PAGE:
Water Chestnut (Trapa)
Water chestnuts are plants with nut-like seeds that are often used as food in the countries where they grow. T. natans is an annual kind from the south of Europe, which makes floating tufts of triangular bronzed leaves buoyed up in the water by their inflated stems. The submerged leaves are a different shape, finely divided and serve partly as roots.
The pretty white and purple flowers float about among the leaves, and are followed by peculiar fruits, with a hard shell and sweet white kernels, which have the flavor of a Spanish chestnut, and are good to eat either raw or cooked. Though it will grow out of doors in summer, the plant seldom comes to perfection with us, unless in water warmed by overflow from a hothouse tank or other means. A depth of about 2 feet is sufficient, and as they ripen in October the fruits reserved for seed sink to the bottom whence they rise of themselves on starting into growth in spring.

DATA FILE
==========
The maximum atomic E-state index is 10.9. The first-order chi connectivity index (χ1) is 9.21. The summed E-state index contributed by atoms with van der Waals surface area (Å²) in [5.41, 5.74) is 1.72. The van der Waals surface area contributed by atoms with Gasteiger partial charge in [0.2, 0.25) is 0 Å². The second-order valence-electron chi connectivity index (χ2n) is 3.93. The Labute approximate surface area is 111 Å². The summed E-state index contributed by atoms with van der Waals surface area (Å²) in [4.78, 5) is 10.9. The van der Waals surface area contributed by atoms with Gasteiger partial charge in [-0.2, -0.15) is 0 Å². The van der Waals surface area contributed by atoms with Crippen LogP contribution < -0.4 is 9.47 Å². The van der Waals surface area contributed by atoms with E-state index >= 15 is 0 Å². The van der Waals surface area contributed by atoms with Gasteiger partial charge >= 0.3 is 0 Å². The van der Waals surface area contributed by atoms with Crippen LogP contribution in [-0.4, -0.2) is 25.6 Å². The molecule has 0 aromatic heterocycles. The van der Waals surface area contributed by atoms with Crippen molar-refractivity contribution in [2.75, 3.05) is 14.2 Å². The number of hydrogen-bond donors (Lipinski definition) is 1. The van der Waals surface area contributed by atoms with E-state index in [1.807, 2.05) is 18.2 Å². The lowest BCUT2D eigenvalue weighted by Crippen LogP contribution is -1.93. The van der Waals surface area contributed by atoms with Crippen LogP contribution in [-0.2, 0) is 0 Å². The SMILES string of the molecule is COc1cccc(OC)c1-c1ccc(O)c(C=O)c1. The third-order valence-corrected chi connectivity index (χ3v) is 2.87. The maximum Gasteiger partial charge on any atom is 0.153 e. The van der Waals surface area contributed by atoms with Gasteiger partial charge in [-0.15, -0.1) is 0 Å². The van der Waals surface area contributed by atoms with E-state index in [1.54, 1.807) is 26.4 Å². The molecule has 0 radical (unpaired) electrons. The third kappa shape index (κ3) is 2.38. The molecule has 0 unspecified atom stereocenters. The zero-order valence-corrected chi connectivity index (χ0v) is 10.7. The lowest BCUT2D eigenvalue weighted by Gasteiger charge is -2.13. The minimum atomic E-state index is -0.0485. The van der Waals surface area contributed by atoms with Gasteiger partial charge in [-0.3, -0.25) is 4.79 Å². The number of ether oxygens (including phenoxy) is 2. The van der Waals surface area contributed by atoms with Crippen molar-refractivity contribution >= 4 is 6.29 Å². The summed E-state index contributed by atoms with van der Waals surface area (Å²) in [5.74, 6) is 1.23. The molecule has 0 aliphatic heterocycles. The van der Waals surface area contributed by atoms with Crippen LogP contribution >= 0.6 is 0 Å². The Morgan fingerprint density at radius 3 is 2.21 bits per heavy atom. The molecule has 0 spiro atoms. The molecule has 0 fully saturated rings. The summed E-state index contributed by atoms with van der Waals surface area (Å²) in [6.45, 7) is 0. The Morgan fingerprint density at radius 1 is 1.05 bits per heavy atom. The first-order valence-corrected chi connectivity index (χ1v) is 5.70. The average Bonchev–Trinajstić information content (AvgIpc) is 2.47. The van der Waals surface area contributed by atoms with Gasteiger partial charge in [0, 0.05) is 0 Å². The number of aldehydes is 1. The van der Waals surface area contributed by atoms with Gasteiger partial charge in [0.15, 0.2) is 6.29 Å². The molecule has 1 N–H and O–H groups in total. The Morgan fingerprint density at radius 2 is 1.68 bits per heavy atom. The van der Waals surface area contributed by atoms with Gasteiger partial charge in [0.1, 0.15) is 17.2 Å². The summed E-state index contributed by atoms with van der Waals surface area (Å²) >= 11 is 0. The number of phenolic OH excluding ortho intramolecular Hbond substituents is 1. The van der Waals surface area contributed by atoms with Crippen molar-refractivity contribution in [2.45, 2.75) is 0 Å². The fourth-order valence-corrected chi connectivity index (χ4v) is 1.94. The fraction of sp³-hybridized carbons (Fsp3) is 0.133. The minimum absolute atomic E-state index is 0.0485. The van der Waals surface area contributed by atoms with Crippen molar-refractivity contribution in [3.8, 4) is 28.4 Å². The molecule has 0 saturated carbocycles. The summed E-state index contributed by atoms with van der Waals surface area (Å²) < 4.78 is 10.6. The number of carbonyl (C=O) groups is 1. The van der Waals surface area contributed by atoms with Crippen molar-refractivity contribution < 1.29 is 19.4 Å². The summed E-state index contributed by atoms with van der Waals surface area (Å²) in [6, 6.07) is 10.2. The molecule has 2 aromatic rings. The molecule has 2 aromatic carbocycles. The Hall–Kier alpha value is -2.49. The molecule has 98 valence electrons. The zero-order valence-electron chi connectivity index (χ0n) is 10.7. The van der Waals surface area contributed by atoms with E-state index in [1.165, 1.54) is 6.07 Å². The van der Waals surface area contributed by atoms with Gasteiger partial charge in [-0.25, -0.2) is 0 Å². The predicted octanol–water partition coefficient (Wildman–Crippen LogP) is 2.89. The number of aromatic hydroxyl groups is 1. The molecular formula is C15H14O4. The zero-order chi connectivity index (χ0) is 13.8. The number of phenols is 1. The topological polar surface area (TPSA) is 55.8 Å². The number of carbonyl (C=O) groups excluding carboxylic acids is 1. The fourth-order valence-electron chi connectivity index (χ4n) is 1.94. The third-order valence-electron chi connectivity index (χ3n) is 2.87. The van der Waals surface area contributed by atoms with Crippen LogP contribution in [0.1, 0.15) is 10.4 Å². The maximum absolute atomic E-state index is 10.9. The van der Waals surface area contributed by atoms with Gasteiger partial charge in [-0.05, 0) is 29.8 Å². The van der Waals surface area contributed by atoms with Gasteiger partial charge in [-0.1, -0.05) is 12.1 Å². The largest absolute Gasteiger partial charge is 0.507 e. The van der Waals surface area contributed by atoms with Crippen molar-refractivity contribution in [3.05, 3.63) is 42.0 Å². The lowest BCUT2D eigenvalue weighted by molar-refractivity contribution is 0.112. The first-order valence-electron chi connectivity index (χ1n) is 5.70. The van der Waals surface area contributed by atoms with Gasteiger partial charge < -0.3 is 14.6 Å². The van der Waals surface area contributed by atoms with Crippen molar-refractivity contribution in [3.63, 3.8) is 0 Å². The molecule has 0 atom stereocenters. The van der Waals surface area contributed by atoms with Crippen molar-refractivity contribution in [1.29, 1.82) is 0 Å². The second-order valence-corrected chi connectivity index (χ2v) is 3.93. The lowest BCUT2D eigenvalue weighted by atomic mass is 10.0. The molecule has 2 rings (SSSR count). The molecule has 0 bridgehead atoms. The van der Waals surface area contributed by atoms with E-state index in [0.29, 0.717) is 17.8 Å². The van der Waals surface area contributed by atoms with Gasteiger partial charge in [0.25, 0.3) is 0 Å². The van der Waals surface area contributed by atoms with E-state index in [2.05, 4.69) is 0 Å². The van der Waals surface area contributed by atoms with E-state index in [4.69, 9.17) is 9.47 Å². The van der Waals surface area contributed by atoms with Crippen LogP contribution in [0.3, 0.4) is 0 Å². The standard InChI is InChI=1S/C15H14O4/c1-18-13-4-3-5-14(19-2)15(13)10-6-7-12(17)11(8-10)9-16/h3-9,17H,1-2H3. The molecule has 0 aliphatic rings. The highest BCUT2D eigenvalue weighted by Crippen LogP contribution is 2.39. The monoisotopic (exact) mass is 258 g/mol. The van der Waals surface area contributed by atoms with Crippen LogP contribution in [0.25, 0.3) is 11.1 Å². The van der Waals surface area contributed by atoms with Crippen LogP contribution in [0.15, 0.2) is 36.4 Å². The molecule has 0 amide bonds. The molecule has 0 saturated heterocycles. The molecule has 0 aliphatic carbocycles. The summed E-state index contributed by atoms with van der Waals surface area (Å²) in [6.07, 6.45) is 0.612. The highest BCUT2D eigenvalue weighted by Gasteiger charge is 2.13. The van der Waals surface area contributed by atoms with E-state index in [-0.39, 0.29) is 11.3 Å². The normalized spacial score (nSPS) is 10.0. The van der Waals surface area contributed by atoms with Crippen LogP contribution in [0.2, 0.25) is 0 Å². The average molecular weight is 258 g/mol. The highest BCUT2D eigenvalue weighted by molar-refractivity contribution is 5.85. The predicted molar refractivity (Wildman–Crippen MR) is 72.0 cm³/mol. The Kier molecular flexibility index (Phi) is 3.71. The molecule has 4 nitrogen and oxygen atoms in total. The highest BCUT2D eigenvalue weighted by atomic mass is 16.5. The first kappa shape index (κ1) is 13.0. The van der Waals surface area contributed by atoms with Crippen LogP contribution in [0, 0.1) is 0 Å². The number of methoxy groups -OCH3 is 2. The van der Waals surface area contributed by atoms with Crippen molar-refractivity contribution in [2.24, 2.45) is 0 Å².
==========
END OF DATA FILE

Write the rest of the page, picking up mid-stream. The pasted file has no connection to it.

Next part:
The seed is difficult to preserve in any other way, and unless quite fresh is seldom good.